A major struggle they face are insults thrown at them in the form of homophobic comments and slurs branded as hate raids. Dealing with this kind of environment—in a place she considers her safe space—is concerning for Celine, “I’m worried about people in the community…I’ve already seen people making threats.” While some queer content creators do not experience constant backlash from the gaming community, those who suffer from the toxicity shouldn’t be left behind. Maura states they have never experienced any form of discrimination against their sexuality among peers and people in the community, but has encountered strangers that attacked her for it. They recall a time when they were playing Valorant, “Because there’s voice chat, on a bad day, you get slurs or [get called names] drops.”

The long road ahead

The work to create wider acceptance and comfort for LGBTQ+ individuals is far from over: many are still on the receiving end of slurs and discriminatory practices. In the face of hate raids against queer gamers on Twitch, the best streamers can do is just to disable their chat to stop users from sending malicious and disrespectful comments. 

To make waves of change within the industry, Celine stresses that we need to hold gaming platforms accountable, those who ultimately have the power to make a permanent difference through hate speech policies and moderation. “Call out the people in the higher ups because they can do more than us,” they remind. “Streamers, we just need to keep being vocal about it.” 

Another way out is accurate representation—fully fleshed-out LGBTQ+ characters with their own, unique stories—to help LGBTQ+ players feel affirmed and for others to learn. “It would be really good if a game would actually express or represent properly, not just the generic trend of that one gay friend type of representation that you see in movies,” Celine adds, citing Dontnod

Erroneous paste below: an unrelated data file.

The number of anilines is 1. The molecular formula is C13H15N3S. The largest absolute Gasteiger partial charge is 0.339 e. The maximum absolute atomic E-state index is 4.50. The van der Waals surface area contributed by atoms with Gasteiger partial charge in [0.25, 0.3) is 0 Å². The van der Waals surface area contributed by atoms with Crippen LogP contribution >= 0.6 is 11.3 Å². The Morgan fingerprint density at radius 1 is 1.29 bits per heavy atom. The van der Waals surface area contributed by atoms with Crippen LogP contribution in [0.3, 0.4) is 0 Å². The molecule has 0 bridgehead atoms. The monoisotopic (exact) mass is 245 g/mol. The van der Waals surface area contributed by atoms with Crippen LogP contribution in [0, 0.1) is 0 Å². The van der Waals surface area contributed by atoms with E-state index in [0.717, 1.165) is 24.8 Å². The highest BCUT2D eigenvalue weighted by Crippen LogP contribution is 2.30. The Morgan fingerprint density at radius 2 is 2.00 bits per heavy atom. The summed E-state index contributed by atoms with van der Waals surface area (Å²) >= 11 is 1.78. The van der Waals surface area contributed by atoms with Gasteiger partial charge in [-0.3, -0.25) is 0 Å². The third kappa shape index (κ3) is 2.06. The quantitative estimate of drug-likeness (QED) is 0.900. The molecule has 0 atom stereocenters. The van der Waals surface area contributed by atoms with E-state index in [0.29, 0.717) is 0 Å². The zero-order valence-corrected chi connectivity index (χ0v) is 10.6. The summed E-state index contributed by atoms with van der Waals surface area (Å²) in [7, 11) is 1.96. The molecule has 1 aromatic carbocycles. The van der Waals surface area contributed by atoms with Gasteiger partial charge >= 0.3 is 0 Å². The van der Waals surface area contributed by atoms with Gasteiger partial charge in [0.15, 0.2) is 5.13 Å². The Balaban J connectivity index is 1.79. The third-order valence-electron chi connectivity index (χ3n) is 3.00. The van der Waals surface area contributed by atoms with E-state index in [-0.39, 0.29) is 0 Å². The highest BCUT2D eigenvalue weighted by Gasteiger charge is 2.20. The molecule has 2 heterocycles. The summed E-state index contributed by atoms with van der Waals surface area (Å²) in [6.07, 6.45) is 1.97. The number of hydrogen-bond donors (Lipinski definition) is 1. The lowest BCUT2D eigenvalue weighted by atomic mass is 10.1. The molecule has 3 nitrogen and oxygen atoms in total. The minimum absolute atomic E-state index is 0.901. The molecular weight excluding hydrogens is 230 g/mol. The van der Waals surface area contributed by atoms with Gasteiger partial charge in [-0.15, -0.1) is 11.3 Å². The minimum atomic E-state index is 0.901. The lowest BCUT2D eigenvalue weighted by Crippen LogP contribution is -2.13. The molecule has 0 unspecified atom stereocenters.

Entertainment’s episodic Tell Me Why as one such game that is capable of depicting experiences of the transgender community. 

For Maura, making safer spaces for LGBTQ+ gamers is important—and that means making safer spaces for everyone on the internet, regardless of identity. “I think kindness is one of the most important human traits that have been bestowed upon us [in] this green, spherical world,” Maura muses. “If we’re not going to be kind to each other, who will be kind to us?”

Toward inclusive gaming

Thankfully, the gaming industry has made some strides. Maura acknowledges the existing progress in tackling the pressing issue and cites that there is change somehow, “People are standing [against] discrimination and for putting other people down.”

Celine affirms this, saying, “You can definitely feel people be extra careful, which I appreciate. It’s important to be careful with each other.”

But at the end of the day, oppression, unfortunately, lives on. While platforms play a huge part in quelling hatred, the fight for more inclusive gaming—where one can be freely and unapologetically queer—is in the hands of its gamers. From consciously calling out discrimination to nurturing a culture of kindness in their own communities, casual players, streamers, and esports professionals all have a role to play: a role that begins with self-confidence.

“For the streamers and gamers there in the community, don’t stop expressing yourself. Don’t let one person hating you stop you from being who you are,” Celine urges.

A gamer is not just a faceless player behind a screen: they are a living, breathing person embedded in a social world. “When we talk about gamer and marginalized groups in gaming, it’s important to acknowledge the different connotations we have of the word ‘gamer’,” Maura notes.